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You might think that changing the design of your parking lot simply means altering the striping pattern for the stalls. However, there are several things that you need to consider.
- Do you want to make all of the spaces the same size? This is the common choice, but you could also set aside some spaces for subcompact cars, motorcycles or SUVs. Before choosing this option, make sure that you have a good idea of how many of each vehicle type your lot must handle; when the spaces in one area are full, drivers will likely park wherever they can — even if it requires taking two small spaces to accommodate their SUV or using only a portion of a space to park their subcompact.
- Do you want to angle the parking spaces or provide straight-in parking? Straight-in parking and parking spaces angled at 60 degrees offer the best utilization of space. However, straight-in parking requires a larger turning radius and is slightly more difficult for drivers.
- Do you want the traffic lanes to accommodate one-way or two-way traffic? Traffic lanes need to be a bit wider for two-way traffic than for one-way traffic. If you plan to use straight-in parking, you may find that the increased turning radius requires allowing more space for the traffic lanes.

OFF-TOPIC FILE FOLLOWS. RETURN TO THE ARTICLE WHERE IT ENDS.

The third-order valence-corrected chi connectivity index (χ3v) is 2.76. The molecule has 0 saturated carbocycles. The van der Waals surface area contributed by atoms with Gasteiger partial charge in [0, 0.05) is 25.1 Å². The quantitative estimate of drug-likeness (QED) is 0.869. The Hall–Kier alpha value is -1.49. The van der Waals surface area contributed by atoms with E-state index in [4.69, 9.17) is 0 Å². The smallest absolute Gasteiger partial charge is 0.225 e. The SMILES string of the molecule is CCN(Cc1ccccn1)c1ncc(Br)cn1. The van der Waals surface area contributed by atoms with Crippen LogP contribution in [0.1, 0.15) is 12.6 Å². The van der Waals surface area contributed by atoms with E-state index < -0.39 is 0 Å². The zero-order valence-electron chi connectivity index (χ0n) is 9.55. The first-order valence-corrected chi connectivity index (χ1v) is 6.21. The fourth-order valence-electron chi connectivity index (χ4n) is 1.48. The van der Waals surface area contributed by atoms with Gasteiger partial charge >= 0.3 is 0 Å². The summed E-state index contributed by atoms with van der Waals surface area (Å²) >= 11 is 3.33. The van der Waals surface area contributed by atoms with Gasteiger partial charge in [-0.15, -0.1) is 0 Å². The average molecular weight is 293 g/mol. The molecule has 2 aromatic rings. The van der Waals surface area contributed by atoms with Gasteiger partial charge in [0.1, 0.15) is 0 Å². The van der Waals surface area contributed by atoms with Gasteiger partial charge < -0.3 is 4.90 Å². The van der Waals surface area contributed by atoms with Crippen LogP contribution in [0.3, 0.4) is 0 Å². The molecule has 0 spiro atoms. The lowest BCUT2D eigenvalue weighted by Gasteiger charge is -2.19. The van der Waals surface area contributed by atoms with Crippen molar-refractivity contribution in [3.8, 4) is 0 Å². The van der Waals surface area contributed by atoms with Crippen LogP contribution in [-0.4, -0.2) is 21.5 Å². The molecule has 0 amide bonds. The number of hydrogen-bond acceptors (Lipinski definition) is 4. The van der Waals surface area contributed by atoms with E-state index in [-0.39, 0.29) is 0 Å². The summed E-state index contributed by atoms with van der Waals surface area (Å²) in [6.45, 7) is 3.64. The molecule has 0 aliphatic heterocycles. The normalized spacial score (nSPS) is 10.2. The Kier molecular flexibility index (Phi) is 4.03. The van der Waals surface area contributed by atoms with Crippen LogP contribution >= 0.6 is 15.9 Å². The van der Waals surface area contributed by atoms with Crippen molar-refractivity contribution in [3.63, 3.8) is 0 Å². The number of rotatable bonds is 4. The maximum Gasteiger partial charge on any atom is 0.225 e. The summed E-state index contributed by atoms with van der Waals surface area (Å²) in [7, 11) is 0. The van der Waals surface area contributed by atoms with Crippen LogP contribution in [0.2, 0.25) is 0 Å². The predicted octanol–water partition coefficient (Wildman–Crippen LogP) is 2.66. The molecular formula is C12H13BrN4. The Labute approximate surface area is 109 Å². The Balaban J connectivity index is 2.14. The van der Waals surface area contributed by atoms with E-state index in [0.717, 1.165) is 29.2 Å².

- Do you have a problem with drainage? Standing water presents challenges to drivers and pedestrians, but it can also endanger the health of your pavement. When redesigning your parking lot, you might want to consider adding more storm drains or incorporating landscape islands to help collect and channel water.
- Do you know where your spaces for handicapped parking should be located? The ADA is very specific about the location, size and markings for accessible parking. The regulations specify the route between the space and the entrance to your building, including the lack of any obstructions and the width of the access path. If you hire an experienced contractor, he will advise on the best way to make your lot ADA-compliant, but do not be surprised if the new design requires adjustments to your handicapped parking.
- Do you know which type of stripes and pavement markings you want? The stripes for parking stalls can be double or single lines, open-ended or boxed. Pavement markings can be used to direct the flow of traffic, mark the areas where parking is not allowed, identify crosswalks or provide other valuable information to drivers and pedestrians.